"I had a brain explosion," he said, in his attempts to explain why, with New Zealand ahead 18-16 and five minutes left to play he opted to kick for touch rather than attempt a penalty goal from 35 metres out. The ploy failed to come off; New Zealand stemmed yet another virile Wallaby attack and the visitors lost their last chance of pulling off a surprise, but fully deserved victory.
Kearns's front-row partner, Dan Crowley, also presumably suffered a brain explosion earlier in the match when in full view of the TV cameras, not to mention the astonished spectators of Eden Park's No 1 stand he blatantly booted the New Zealand flanker Josh Kronfeld in the head. Kronfeld, who should now be able to make a fortune extolling the virtues of his black helmet emerged unscathed. The referee, Ray Megson, missed the incident and after the match the All Black camp refused to take the matter further.
The vigilant New Zealand video brigade, however, took no time in citing Crowley and yesterday's disciplinary hearing found him guilty of "dangerous and foul play" and he was suspended for three weeks.
His absence and that of the injured Matt Burke will be a major blow to the Wallabies for the return match on Saturday in Sydney. Their new-look team, with six changes from the team that lost to England in the World Cup, was unlucky not to win this tense 99th encounter between the two countries.
New Zealand started well, despite playing into a strong blustery wind in the first half. As torrential rain swept across the ground, the All Blacks persisted with the same high-speed, high-risk tactics which made them the sensation of the World Cup. No tries resulted for New Zealand but when at the end of the first half Australia were only 10-9 ahead, it seemed as if a high- scoring New Zealand victory was there for the taking.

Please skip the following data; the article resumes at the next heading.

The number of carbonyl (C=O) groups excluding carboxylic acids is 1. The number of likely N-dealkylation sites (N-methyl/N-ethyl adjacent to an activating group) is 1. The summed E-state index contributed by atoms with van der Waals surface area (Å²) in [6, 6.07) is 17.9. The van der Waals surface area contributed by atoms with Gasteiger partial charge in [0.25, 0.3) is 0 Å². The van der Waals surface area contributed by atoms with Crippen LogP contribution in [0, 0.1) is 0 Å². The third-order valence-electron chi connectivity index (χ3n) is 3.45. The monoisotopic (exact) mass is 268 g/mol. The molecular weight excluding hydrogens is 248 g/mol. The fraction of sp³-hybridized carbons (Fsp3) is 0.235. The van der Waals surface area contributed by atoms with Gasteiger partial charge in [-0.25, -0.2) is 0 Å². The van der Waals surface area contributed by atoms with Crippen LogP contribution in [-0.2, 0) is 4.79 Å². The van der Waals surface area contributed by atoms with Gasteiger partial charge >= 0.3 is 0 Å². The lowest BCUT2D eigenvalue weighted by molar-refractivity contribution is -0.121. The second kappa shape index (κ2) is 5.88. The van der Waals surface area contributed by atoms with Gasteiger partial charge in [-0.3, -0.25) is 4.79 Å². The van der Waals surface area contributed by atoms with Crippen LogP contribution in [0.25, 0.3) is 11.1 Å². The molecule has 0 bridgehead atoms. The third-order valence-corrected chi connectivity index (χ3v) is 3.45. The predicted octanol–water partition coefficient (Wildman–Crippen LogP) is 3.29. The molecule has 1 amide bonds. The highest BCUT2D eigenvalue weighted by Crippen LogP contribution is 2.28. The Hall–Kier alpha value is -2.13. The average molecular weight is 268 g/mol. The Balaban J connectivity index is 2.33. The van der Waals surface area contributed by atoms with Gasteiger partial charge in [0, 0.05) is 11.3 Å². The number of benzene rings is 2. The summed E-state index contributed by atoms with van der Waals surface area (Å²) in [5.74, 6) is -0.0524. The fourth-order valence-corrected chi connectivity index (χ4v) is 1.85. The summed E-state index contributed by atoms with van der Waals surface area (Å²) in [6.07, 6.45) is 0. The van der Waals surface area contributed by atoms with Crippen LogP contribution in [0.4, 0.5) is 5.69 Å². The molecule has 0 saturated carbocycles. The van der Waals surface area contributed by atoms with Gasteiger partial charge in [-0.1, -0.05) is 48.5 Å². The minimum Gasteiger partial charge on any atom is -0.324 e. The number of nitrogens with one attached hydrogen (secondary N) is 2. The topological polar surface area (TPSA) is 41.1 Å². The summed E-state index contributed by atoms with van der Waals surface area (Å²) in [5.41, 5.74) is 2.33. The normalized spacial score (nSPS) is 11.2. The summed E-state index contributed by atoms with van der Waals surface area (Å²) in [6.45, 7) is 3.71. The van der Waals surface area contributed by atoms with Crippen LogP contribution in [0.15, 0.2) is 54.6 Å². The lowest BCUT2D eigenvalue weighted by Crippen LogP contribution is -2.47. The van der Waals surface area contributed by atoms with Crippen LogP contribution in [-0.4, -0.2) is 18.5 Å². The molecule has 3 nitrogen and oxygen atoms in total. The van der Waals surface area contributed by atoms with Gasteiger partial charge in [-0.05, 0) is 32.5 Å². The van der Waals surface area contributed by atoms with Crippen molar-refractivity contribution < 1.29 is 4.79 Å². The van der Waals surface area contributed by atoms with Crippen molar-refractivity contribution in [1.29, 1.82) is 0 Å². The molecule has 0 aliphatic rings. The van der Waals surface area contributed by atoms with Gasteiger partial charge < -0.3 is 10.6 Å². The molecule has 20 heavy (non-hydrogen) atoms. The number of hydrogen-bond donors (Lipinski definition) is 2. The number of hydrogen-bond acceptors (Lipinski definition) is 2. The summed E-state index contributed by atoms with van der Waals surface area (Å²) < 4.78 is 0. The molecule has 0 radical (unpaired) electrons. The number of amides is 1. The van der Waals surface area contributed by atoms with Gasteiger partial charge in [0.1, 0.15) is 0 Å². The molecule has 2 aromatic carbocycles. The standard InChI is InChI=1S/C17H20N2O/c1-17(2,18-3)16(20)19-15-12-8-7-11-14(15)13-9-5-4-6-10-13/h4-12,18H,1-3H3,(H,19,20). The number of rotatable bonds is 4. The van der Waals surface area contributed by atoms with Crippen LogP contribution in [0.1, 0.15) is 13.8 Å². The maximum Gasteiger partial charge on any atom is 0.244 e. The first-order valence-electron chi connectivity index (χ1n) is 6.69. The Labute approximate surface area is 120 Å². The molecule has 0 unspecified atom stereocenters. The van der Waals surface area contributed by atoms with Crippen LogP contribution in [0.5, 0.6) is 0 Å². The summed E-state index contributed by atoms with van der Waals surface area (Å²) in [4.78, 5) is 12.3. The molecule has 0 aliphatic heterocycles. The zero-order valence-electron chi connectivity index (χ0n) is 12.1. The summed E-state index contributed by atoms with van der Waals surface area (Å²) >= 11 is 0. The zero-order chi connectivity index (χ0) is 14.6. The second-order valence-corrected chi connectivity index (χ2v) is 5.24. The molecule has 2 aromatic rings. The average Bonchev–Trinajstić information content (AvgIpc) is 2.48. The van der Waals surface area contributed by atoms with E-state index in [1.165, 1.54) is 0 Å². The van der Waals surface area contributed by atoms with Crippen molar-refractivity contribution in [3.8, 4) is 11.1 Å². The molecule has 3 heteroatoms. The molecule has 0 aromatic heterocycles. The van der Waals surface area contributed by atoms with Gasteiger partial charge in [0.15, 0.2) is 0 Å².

The Wallabies, however, dominated much of the second half. Their new scrum-half Steve Merrick showed plenty of enterprise and a penchant for running from the base of the scrum. Supported by the powerful back row of Tim Gavin, Willie Ofahengaue and the Tongan-born, former junior All Black Daniel Manu, Merrick often had the All Blacks on the back foot.
Still trailing 16-15 with 10 minutes left, the New Zealanders retained sufficient composure to wait for the lucky break, it came when Michael Jones nabbed Pat Howard in front of the Australian posts, and Andrew Mehrtens kicked the ensuing penalty. Mehrtens, who finished with 23 points, slotted a further drop goal seven minutes later but it took a moment of brilliance from Frank Bunce to seal the game for New Zealand.
Twenty-five metres from his own line, Bunce broke the tackles, burst up the right hand touchline before unloading to Mike Brewer. Brewer fed Jeff Wilson, who accelerated away before sending Jonah Lomu over for his first try on Eden Park. With Mehrtens' conversion the score leapt to 28- 16, and seconds later Sean Fitzpatrick held the huge Bledisloe Cup aloft.
Scorers: Australia: Try Lomu; Conversion Mehrtens. Penalties: Mehrtens; Drop goals Mehrtens (2). New Zealand: Try Ofahengaue. Conversion Roff. Penalties: Burke, Roff (2).
NEW ZEALAND: G Osborne; J Wilson, F Bunce, W Little, J Lomu; A Mehrtens, G Bachop; C Dowd, S Fitzpatrick (capt), O Brown, I Jones, R Brooke, M Brewer, J Kronfeld, Z Brooke (M Jones, 52).
AUSTRALIA: M Burke (P Howard, 30); D Smith, J Little, T Horan, J Roff; S Bowen, S Merrick; D Crowley, P Kearns (capt), M Hartill, W Waugh, J Eales, W Ofahengaue, D Manu, T Gavin (T Coker 73).
Referee: R Megson, Scotland.